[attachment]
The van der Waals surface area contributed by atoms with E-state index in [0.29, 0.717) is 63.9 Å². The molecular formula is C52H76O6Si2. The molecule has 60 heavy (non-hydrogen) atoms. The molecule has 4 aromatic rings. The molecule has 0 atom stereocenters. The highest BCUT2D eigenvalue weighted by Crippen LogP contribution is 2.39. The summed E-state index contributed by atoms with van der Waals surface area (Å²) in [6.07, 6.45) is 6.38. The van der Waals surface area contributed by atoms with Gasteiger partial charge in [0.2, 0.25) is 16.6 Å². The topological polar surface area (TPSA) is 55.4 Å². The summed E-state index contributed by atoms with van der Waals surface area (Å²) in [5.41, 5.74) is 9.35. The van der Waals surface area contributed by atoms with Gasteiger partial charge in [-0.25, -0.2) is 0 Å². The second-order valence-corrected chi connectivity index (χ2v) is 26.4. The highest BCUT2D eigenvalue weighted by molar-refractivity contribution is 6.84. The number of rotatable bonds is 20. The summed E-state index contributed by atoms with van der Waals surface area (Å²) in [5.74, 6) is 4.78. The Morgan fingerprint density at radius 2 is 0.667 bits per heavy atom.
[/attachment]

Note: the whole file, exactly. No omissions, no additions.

The van der Waals surface area contributed by atoms with E-state index in [0.29, 0.717) is 63.9 Å². The molecular formula is C52H76O6Si2. The molecule has 60 heavy (non-hydrogen) atoms. The molecule has 4 aromatic rings. The molecule has 0 atom stereocenters. The highest BCUT2D eigenvalue weighted by Crippen LogP contribution is 2.39. The summed E-state index contributed by atoms with van der Waals surface area (Å²) in [6.07, 6.45) is 6.38. The van der Waals surface area contributed by atoms with Gasteiger partial charge in [0.2, 0.25) is 16.6 Å². The topological polar surface area (TPSA) is 55.4 Å². The summed E-state index contributed by atoms with van der Waals surface area (Å²) in [5.41, 5.74) is 9.35. The van der Waals surface area contributed by atoms with Gasteiger partial charge in [-0.25, -0.2) is 0 Å². The second-order valence-corrected chi connectivity index (χ2v) is 26.4. The highest BCUT2D eigenvalue weighted by molar-refractivity contribution is 6.84. The number of rotatable bonds is 20. The summed E-state index contributed by atoms with van der Waals surface area (Å²) in [5.74, 6) is 4.78. The Morgan fingerprint density at radius 2 is 0.667 bits per heavy atom.